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HBO's 'Lombardi' film premieres at Lambeau, impresses Packers legends

Nov. 18, 2010
 
Packers legend Bart Starr answers questions on the red carpet before the world premiere of "Lombardi," a film by HBO Sports and NFL Films hosted in the Legends Club at Lambeau Field. / Matthew Becker/For the Press-Gazette

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Rapt silence fell over the audience who heard Vince Lombardi’s voice speaking clearly and calmly in the opening minutes of “Lombardi,” a 90-minute documentary that premiered Thursday night at Lambeau Field.

About 400 people attended the invitation-only screening and reception.

Afterward, three stars who played under the iconic Green Bay Packers coach took turns at the podium praising the HBO film and quoting Lombardi.

Jerry Kramer led applause for Joe Lavine, producer and vice president of HBO Sports, and said, “Great job. Great film A lot of wonderful memories.”

Kramer recited a section of Henry David Thoreau’s “Walden Pond” and a Lombardi speech on the will to excel.

The film gives insights into the man who “to me was bigger than life,” said Dave Robinson. He also offered a Lombardi quote on teamwork:

“Every man can be beaten, but nobody can beat the Green Bay Packers.”

For Bart Starr, to appear at the event was “very humbling.”

He recalled seeing a paperweight during a personal appearance in Oklahoma. It said “TEAM – Together Everyone Achieves More.”

“Those are Lombardi’s words,” Starr said.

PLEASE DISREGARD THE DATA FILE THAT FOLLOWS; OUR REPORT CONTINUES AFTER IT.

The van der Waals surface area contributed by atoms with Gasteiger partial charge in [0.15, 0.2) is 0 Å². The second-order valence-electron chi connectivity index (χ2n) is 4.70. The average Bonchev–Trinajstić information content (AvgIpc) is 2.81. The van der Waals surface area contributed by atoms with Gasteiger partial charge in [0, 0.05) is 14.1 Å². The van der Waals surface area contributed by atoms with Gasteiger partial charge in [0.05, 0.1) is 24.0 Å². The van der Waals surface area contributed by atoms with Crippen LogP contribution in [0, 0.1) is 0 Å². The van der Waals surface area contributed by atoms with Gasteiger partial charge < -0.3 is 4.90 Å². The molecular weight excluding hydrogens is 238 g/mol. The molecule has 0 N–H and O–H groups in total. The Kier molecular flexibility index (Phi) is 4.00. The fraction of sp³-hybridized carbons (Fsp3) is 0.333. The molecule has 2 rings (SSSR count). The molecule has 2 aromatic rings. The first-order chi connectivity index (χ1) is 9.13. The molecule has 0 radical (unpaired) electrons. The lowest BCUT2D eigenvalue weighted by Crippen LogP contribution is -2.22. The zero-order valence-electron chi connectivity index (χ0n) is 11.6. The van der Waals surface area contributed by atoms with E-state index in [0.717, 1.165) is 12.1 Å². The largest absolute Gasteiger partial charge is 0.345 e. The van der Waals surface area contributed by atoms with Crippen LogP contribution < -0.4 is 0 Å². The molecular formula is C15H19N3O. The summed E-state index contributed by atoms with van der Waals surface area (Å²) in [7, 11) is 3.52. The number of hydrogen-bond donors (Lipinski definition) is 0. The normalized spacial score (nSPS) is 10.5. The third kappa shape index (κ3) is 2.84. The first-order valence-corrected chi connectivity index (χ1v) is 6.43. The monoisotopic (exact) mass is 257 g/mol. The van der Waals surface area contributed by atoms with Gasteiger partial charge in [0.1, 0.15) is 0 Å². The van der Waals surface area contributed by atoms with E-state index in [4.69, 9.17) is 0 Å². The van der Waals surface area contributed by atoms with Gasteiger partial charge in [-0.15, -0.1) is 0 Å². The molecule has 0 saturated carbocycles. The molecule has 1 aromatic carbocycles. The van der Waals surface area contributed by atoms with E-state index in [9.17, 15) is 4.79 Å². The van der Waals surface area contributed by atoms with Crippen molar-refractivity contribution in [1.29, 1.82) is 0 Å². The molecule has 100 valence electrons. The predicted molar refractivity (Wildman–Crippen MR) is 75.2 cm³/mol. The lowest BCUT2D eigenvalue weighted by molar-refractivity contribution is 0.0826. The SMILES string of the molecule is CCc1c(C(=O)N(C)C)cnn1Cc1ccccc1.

Before the showing, Starr spoke adamantly that attributes found in Lombardi’s character are lacking today.

“We read so much about the jackasses and misfits that I think we lose track of those who place that priority that coach Lombardi lived – God, family and others,” Starr said, substituting “others” for “the Green Bay Packers.”

Mark Murphy, president and CEO of the Packers, said the surge of attention to Lombardi through a Broadway play, the documentary and a planned ESPN movie will extend his significance.

“It really is kind of amazing when you think it was over 40 years ago that he coached here and yet his legacy is still so strong,” Murphy said. “It’s a tribute to the kind of person he was.”

The film details Lombardi’s life – and death due to cancer at age 57 in 1970 – chronologically through archive footage and numerous family members and friends.

HBO Sports had access to the vaults of NFL Films, which came into its own as Lombardi’s teams earned five titles in seven years. The film will premiere at 6 p.m. Dec. 11 on HBO.

“I’ve done a bunch of these shows in the past, and sometimes it gets frustrating that you can’t find the right footage,” Lavine said “There was so much footage of Lombardi, it was such a pleasure to work on as far as being able to tell these stories.”

The original cut was more than three hours.

“If I had my choice, it would have been longer than an hour-and-a-half,” Lavine said.

From the podium, Lavine called Lombardi “the face and backbone of the professional football.”

During an interview, he said Thursday’s event was special.

“To premiere ‘Lombardi’ at Lambeau Field – I really can’t think of anything more perfect,” Lavine said. “This is really great. This is where Vince worked. This is where he became famous. This is where Vince won so many championships, and now that HBO is able to show a film here on these very grounds is really exciting for us.”

Kramer was reflective in an interview.

“We knew he was special, and he had a really profound impact on our lives – the lessons, principles, philosophies – things we learned from him were applicable to life, to business and virtually every aspect of life,” Kramer said. “We knew we learned a great deal from him, but we didn’t realize how special he was until we got out in the real world.”

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